Sermon for Solemn Evensong & Benediction Sunday 21 October 2012
Sermon preached by Fr Julian Browning
I spent this week in Assisi, the home of St Francis and St Clare, on a clergy pilgrimage led by the Bishop of Edmonton. It was so interesting that I am going to spare you the rather worthy sermon I had prepared for tonight on mercy and sacrifice. Here instead is my postcard to you from Assisi.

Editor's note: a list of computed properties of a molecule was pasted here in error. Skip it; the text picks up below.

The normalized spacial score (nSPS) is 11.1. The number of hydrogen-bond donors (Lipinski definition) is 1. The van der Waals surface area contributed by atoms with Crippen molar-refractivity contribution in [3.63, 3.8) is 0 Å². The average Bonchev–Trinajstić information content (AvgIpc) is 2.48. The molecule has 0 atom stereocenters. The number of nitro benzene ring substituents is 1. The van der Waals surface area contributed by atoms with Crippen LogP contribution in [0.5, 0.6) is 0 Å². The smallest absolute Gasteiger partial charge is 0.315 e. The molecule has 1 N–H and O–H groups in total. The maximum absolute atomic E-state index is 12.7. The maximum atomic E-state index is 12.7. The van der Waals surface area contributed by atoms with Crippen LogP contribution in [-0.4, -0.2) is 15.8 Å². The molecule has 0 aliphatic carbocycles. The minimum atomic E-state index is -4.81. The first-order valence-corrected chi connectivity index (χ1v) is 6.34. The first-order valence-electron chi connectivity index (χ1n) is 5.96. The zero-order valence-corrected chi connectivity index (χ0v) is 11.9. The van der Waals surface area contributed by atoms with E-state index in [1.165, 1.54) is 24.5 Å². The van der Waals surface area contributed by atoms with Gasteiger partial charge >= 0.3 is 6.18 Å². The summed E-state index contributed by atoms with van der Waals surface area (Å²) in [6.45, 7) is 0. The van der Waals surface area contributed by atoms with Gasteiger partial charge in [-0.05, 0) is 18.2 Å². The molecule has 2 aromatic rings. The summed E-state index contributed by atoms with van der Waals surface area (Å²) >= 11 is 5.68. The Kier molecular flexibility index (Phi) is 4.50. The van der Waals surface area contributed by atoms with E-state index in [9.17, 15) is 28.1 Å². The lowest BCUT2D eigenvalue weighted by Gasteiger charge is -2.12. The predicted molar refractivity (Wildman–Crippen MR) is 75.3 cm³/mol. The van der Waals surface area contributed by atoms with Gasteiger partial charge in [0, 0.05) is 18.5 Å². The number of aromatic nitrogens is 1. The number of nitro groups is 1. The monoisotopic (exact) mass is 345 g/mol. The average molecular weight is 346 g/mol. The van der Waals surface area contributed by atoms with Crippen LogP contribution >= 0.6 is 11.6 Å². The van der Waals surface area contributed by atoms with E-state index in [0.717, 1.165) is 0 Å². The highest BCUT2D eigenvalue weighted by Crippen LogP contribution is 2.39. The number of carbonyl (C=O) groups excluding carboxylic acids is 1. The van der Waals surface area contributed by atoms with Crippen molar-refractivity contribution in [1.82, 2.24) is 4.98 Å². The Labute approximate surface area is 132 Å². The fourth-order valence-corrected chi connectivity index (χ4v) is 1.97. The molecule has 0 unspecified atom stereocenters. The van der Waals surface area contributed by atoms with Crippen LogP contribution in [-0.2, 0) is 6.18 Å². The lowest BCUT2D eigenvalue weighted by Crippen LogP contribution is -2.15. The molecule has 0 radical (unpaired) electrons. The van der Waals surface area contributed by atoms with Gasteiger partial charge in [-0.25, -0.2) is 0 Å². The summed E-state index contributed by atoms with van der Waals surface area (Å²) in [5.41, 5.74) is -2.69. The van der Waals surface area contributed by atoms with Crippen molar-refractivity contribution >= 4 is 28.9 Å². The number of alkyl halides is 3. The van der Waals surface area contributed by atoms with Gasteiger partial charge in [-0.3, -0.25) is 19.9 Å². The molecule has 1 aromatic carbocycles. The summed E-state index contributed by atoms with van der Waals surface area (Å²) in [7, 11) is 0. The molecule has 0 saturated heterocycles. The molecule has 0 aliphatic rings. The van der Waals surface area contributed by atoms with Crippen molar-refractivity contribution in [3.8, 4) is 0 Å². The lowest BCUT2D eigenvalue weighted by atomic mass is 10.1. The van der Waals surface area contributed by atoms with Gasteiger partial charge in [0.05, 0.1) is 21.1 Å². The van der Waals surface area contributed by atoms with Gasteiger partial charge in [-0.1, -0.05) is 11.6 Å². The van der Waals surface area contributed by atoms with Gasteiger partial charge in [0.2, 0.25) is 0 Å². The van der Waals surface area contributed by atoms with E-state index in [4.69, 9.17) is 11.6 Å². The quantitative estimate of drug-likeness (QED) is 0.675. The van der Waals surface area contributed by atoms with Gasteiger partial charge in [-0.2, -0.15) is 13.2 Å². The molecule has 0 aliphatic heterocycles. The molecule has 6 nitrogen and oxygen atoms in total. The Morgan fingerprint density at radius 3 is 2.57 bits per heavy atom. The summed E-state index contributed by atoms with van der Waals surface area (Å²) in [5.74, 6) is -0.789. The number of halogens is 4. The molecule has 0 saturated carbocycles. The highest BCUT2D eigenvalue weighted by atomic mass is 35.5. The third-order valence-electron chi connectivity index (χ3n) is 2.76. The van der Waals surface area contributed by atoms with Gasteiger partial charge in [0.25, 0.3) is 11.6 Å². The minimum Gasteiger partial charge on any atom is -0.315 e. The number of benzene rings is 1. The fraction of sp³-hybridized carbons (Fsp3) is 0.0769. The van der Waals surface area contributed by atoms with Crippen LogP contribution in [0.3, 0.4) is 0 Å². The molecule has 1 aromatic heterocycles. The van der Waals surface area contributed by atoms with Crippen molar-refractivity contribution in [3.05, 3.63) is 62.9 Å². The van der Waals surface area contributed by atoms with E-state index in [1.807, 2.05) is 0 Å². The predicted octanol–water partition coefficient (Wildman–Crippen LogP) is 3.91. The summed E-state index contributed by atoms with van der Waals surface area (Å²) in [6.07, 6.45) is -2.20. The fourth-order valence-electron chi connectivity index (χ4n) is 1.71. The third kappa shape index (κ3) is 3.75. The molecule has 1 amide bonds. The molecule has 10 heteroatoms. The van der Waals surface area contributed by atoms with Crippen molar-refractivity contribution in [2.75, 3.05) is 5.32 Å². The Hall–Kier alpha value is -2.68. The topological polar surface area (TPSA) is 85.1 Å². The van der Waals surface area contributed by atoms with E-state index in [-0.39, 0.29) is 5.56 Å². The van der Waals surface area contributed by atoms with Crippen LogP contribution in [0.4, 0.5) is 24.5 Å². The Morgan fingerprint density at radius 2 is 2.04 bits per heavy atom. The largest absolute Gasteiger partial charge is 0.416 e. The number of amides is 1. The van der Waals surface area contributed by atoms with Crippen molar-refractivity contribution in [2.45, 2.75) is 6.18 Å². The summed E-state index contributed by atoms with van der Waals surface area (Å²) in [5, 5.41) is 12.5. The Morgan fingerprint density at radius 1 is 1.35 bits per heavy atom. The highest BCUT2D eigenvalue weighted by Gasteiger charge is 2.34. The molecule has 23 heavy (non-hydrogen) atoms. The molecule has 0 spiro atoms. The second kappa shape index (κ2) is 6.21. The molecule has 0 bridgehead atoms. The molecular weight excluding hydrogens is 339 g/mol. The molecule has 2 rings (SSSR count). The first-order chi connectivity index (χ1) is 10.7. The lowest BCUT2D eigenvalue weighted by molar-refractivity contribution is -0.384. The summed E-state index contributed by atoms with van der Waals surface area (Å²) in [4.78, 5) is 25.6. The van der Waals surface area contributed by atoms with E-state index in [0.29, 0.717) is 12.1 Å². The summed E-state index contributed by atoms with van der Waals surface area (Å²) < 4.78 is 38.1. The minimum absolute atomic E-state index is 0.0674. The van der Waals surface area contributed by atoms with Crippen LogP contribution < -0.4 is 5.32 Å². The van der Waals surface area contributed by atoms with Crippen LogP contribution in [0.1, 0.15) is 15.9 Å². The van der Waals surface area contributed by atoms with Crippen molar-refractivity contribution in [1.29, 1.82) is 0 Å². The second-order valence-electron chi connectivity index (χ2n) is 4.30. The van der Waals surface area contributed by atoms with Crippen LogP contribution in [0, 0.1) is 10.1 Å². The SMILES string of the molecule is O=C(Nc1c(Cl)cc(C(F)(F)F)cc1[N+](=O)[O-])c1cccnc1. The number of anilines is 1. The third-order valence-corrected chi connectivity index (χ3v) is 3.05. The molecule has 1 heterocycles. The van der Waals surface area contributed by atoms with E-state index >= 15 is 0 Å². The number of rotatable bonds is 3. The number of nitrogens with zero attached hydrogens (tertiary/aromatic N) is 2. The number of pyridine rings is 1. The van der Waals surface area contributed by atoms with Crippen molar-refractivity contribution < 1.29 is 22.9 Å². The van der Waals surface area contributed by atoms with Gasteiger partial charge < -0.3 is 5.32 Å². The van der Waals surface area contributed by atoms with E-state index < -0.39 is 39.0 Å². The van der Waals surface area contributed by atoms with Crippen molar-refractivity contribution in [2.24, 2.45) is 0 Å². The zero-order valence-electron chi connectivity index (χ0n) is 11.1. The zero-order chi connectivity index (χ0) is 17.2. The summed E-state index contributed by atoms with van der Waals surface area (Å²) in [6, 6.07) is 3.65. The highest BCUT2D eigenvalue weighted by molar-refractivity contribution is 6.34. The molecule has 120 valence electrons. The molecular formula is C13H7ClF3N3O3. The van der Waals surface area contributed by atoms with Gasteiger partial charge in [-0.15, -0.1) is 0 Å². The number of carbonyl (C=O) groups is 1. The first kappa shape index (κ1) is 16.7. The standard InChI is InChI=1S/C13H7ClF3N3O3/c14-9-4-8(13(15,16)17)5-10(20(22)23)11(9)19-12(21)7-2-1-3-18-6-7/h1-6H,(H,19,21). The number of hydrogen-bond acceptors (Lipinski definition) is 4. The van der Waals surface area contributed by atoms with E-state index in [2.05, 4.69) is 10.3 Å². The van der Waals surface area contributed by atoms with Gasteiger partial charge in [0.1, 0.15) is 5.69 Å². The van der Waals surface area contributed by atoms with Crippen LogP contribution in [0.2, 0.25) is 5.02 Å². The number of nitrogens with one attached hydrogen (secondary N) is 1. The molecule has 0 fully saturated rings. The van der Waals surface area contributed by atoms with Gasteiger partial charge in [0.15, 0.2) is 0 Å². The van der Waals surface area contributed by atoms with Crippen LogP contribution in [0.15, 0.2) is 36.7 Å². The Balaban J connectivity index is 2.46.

And it does say, wish you were here. I hadn’t been to Assisi for forty years, but it was all familiar to me. In every way, the clouds lifted. What a relief to get to Assisi and to find there, not multi-culture, but mono-culture, the medieval catholic church (St Francis died in 1226), a worldwide church which is your heritage, and which the Oxford Movement and the founders of this church re-discovered. For as long as I can remember I have heard from London pulpits about the blessings of multiculturalism, but there has to be somewhere you can call home. The mono-culture of the Western Catholic Church is a society which is truly inclusive and welcoming. The life of Christ, which is at its heart, is the life of all life, as inclusive as Creation; as the Franciscans discovered, the entire Creation is holy, and you are a member of this holy society through your baptism, and no human power or tyrannical opinion can take your membership from you. Indeed the Christ mystery on earth, and this is a rather Franciscan thought, is incomplete without your participation. We are part of the whole, the Catholic and Apostolic Church.